Now, I’m not going to crack on softball. My 10-year-old daughter has played it, and well (she’s a three-time All-Star, if I may brag. And because it’s my blog, I can.) I’ve coached two teams. I know that if a girl is going to get that elusive (and often mythical, given how few actually get them) athletic scholarship for a stick-and-ball sport, it will be softball. Also, socially I can understand why girls would want to play in a sport with other girls, rather than be vastly outnumbered in baseball. Reyes and Stonehouse aren’t rooming with their teammates at the Little League World Series. They’re rooming with each other.

But I understand that baseball and softball are not the same, and that if a girl wants the opportunity to play baseball, she should have it. As it turns out, there are more female-only baseball organizations forming for the benefit of girls who would like to play the sport without having to put up with the male bullshit. Part of the ultimately unsuccessful bid to get baseball back for the 2016 Olympics was to have men’s and women’s baseball events.

Reyes has said she wants to keep playing baseball. Stonehouse, who played softball in the U.S., said she would like to return to the sport. Either is acceptable and should be encouraged. I believe, in the immortal words of “Bad News Bears in Breaking Training:” Let! Them! Play!

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Written by rkcookjr

August 24, 2009 at 11:16 pm

Florida officially declares high school football a coed sport

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Florida high school girls, if you’ve ever wondered about whether you should go out for your tackle football team, wonder no more.

You don’t need to be worried that some good-ol’-boy coach is going to point you to the cheerleading tryouts. You don’t have to fret that your classmates will think you’re some sort of lesbian, and not the hot kind who appears on Howard Stern. Most importantly, you do not have to shoulder the burden of being a female breaking into a male sport.

That’s because the Florida High School Athletics Association has declared, in court, in very legal language, that football is a coed sport.

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Likely Seminole High 2009 starting lineup.

If some local version of Gary Barnett tries to pick on you by saying not only are you a girl, but you’re terrible, so what? If you do this right, there are going to at least 50 other girls right there with you on the practice field. After all, the leaders of high school sports in Florida said this is how things are supposed to be.

Well, technically the FHSAA is ass-covering with its Sarah Palin-timed response (right before the July 4th holiday) to a lawsuit against its board’s 9-6 vote in April to chop varsity sports games by 20 percent, and junior varsity, and freshman games by 40 percent, for the 2009-10 and 2010-11 school years — for everyone sport except football and competitive cheerleading. You can’t cut football, because that’s a moneymaker! And you can’t cut cheerleading, because who the hell is going to yell their pretty little heads off for the football team?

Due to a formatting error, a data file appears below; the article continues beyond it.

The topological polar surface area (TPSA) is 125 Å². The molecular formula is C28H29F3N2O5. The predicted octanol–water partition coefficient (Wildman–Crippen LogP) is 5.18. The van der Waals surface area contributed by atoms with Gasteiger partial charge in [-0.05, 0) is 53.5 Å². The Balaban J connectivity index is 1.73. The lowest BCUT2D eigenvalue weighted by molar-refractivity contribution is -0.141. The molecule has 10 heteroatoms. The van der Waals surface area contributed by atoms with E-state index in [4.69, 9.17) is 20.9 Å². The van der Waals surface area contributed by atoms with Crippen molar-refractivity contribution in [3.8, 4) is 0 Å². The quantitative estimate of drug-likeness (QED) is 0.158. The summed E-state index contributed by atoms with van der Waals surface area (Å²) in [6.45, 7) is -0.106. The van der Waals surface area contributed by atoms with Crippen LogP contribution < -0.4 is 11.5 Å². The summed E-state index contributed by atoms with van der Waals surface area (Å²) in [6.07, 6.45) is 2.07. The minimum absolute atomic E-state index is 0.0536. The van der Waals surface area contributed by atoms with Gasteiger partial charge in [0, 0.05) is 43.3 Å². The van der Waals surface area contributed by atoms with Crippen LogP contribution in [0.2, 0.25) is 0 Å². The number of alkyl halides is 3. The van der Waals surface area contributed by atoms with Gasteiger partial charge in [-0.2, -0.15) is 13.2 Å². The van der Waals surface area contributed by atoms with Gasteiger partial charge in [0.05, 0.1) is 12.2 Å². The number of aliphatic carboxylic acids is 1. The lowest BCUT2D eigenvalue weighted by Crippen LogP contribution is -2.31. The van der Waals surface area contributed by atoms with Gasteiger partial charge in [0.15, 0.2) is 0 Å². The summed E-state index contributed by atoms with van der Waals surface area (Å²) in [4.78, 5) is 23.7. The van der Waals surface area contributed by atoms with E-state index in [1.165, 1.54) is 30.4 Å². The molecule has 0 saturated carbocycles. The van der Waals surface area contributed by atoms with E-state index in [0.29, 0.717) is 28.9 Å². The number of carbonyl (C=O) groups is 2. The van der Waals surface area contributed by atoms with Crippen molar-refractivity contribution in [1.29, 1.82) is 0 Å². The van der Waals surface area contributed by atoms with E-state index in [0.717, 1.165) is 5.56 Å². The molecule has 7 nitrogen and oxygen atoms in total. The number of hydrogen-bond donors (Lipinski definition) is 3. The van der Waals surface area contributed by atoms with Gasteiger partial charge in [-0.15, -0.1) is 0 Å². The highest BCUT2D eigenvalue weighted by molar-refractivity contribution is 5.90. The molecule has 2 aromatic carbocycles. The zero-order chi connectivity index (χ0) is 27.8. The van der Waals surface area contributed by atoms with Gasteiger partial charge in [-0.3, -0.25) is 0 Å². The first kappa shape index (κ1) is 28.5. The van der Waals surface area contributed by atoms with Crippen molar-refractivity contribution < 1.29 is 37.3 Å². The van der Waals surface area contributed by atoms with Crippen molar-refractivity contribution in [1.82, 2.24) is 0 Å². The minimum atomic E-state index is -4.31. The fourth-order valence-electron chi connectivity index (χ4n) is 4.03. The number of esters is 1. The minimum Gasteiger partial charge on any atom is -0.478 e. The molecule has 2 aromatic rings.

If the FHSAA had just cut everything across the board, as New York has done, it might have been OK. After all, schools are funded by property taxes, and Florida’s are adjusted annually based on the average home sale price in January. As you might expect in a once-hot, cratering real estate market, schools are watching their bottom lines bottom out with every budget cycle.

Alas, by carving out an exception, the FHSAA left itself open to a lawsuit, and indeed a class-action case was filed in June on behalf of six girls, on the basis that the policy disparately treats female athletes under Title IX, the 1972 federal law requiring gender equity in school sports.

So there is where crisis meets opportunity for you football-loving Florida girls. The FHSAA did not say it was good on gender equity because (dragging its feet until the NFL pushed for it, and until someone reminded the association of Title IX) in January it began offering girls’ flag football as a varsity sports. Given that the Indiana High School Athletic Association dropped its own equating of baseball to softball after a girl sued to overturn its no-baseball-for-the-fairer-sex rule, the Florida folks probably figured a court wouldn’t buy that brand of reasoning.

No, the FHSAA says tackle football is a coed sports because three girls play it. Statewide. Along with 36,000 boys.

OK, technically the FHSAA is correct. However, in real life, most football coaches would welcome a girl running on their field as much as they would a case of MRSA running through the locker room.

It’s possible the FHSAA will lose its lawsuit (more like probable, given Title IX’s legal winning streak), or hastily amend its cutback plan in a July 15 meeting, scheduled two days before the next court hearing. At that point, the FHSAA might try to soft-pedal what it said in court.

But the legal rule is, no take-backsies! Girls, through its legal filing, the FHSAA has explicitly endorsed — nay, demanded — your participation.

The principals can’t do anything to stop you. The athletic directors can’t do anything to stop you. The coaches can’t do anything to stop you. And damn well those snot-nosed, stinky boys can’t do anything to stop you.

Get a few friends together. Get a lot of friends together. Get a lot of girls who aren’t even Facebook friends together. Then march down to the football coach’s office, copy of the FHSAA’s filing in hand, and tell that whistle-blowing, big-gutted tough-ass that you’re all playing football this year, and there ain’t a thing he can do about it, so what blocking sled should we hit, dammit?

Should I let my daughter be a cheerleader?

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Jennifer Gish, writing in the Albany Times-Union Parent to Parent blog, asks a question many parents of young girls have brooded over: softball player or cheerleader?

This may sound terrible, and I feel a little bad saying it, but I hope my daughter wants to play sports and doesn’t want to be a cheerleader.